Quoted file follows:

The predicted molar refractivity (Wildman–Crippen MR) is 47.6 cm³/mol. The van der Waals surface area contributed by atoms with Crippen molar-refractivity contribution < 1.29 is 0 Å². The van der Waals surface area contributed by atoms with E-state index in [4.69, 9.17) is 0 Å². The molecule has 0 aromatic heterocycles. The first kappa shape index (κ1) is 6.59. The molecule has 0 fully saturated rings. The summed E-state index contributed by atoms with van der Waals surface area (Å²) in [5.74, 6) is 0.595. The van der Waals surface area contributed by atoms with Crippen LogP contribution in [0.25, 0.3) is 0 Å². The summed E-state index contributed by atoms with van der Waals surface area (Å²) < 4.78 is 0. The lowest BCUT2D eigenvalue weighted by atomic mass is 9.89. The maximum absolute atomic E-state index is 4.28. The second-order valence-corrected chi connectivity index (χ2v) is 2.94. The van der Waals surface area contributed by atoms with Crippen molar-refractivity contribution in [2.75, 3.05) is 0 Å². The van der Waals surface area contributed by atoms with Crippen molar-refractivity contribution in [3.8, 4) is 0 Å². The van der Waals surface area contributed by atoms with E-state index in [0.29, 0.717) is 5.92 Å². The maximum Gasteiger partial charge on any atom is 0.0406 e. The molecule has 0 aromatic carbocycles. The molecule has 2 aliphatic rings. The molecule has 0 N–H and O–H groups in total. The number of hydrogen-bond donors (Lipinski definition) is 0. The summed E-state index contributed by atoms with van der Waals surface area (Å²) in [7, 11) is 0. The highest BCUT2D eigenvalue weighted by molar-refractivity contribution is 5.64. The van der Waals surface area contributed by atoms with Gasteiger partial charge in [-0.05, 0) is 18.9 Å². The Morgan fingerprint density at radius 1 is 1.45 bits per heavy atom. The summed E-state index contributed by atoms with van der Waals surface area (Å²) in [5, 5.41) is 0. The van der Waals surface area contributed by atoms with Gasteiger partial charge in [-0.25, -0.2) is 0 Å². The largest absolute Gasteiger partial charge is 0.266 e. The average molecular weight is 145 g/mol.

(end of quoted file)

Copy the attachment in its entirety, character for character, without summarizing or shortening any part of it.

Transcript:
The predicted molar refractivity (Wildman–Crippen MR) is 47.6 cm³/mol. The van der Waals surface area contributed by atoms with Crippen molar-refractivity contribution < 1.29 is 0 Å². The van der Waals surface area contributed by atoms with E-state index in [4.69, 9.17) is 0 Å². The molecule has 0 aromatic heterocycles. The first kappa shape index (κ1) is 6.59. The molecule has 0 fully saturated rings. The summed E-state index contributed by atoms with van der Waals surface area (Å²) in [5.74, 6) is 0.595. The van der Waals surface area contributed by atoms with Crippen LogP contribution in [0.25, 0.3) is 0 Å². The summed E-state index contributed by atoms with van der Waals surface area (Å²) < 4.78 is 0. The lowest BCUT2D eigenvalue weighted by atomic mass is 9.89. The maximum absolute atomic E-state index is 4.28. The second-order valence-corrected chi connectivity index (χ2v) is 2.94. The van der Waals surface area contributed by atoms with Crippen molar-refractivity contribution in [2.75, 3.05) is 0 Å². The van der Waals surface area contributed by atoms with Crippen molar-refractivity contribution in [3.8, 4) is 0 Å². The van der Waals surface area contributed by atoms with E-state index in [0.29, 0.717) is 5.92 Å². The maximum Gasteiger partial charge on any atom is 0.0406 e. The molecule has 0 aromatic carbocycles. The molecule has 2 aliphatic rings. The molecule has 0 N–H and O–H groups in total. The number of hydrogen-bond donors (Lipinski definition) is 0. The summed E-state index contributed by atoms with van der Waals surface area (Å²) in [7, 11) is 0. The highest BCUT2D eigenvalue weighted by molar-refractivity contribution is 5.64. The van der Waals surface area contributed by atoms with Gasteiger partial charge in [-0.05, 0) is 18.9 Å². The Morgan fingerprint density at radius 1 is 1.45 bits per heavy atom. The summed E-state index contributed by atoms with van der Waals surface area (Å²) in [5, 5.41) is 0. The van der Waals surface area contributed by atoms with Gasteiger partial charge in [-0.25, -0.2) is 0 Å². The largest absolute Gasteiger partial charge is 0.266 e. The average molecular weight is 145 g/mol.